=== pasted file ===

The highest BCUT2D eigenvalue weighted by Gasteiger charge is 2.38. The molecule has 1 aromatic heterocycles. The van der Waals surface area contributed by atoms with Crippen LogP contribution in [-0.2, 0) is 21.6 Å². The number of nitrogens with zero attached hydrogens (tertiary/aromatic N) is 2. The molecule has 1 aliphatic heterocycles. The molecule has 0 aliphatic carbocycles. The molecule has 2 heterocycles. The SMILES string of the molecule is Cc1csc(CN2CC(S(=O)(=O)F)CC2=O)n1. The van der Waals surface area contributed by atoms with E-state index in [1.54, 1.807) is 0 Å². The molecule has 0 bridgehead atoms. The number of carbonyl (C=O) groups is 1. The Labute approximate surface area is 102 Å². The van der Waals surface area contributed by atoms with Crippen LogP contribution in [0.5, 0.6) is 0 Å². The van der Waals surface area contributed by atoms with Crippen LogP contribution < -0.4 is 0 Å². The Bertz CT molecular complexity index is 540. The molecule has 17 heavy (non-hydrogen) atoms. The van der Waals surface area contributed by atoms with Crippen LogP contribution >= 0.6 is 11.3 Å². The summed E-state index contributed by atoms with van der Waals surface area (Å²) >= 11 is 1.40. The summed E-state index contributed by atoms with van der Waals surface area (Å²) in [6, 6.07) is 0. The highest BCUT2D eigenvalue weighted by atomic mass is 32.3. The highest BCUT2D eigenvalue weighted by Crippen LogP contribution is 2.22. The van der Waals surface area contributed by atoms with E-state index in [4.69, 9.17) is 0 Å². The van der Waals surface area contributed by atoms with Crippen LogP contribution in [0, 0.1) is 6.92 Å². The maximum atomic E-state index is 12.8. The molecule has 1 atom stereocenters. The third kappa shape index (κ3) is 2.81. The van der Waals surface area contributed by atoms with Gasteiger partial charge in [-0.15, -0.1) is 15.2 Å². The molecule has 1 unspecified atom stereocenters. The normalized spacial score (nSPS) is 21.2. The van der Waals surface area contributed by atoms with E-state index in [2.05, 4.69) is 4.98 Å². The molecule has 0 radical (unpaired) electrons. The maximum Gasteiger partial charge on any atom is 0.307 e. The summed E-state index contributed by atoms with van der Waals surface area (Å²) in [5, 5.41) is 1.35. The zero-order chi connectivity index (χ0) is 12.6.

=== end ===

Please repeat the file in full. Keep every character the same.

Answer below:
The highest BCUT2D eigenvalue weighted by Gasteiger charge is 2.38. The molecule has 1 aromatic heterocycles. The van der Waals surface area contributed by atoms with Crippen LogP contribution in [-0.2, 0) is 21.6 Å². The number of nitrogens with zero attached hydrogens (tertiary/aromatic N) is 2. The molecule has 1 aliphatic heterocycles. The molecule has 0 aliphatic carbocycles. The molecule has 2 heterocycles. The SMILES string of the molecule is Cc1csc(CN2CC(S(=O)(=O)F)CC2=O)n1. The van der Waals surface area contributed by atoms with E-state index in [1.54, 1.807) is 0 Å². The molecule has 0 bridgehead atoms. The number of carbonyl (C=O) groups is 1. The Labute approximate surface area is 102 Å². The van der Waals surface area contributed by atoms with Crippen LogP contribution in [0.5, 0.6) is 0 Å². The van der Waals surface area contributed by atoms with Crippen LogP contribution < -0.4 is 0 Å². The Bertz CT molecular complexity index is 540. The molecule has 17 heavy (non-hydrogen) atoms. The van der Waals surface area contributed by atoms with Crippen LogP contribution >= 0.6 is 11.3 Å². The summed E-state index contributed by atoms with van der Waals surface area (Å²) >= 11 is 1.40. The summed E-state index contributed by atoms with van der Waals surface area (Å²) in [6, 6.07) is 0. The highest BCUT2D eigenvalue weighted by atomic mass is 32.3. The highest BCUT2D eigenvalue weighted by Crippen LogP contribution is 2.22. The van der Waals surface area contributed by atoms with E-state index in [4.69, 9.17) is 0 Å². The van der Waals surface area contributed by atoms with Crippen LogP contribution in [0, 0.1) is 6.92 Å². The maximum atomic E-state index is 12.8. The molecule has 1 atom stereocenters. The third kappa shape index (κ3) is 2.81. The van der Waals surface area contributed by atoms with Gasteiger partial charge in [-0.15, -0.1) is 15.2 Å². The molecule has 1 unspecified atom stereocenters. The normalized spacial score (nSPS) is 21.2. The van der Waals surface area contributed by atoms with E-state index in [2.05, 4.69) is 4.98 Å². The molecule has 0 radical (unpaired) electrons. The maximum Gasteiger partial charge on any atom is 0.307 e. The summed E-state index contributed by atoms with van der Waals surface area (Å²) in [5, 5.41) is 1.35. The zero-order chi connectivity index (χ0) is 12.6.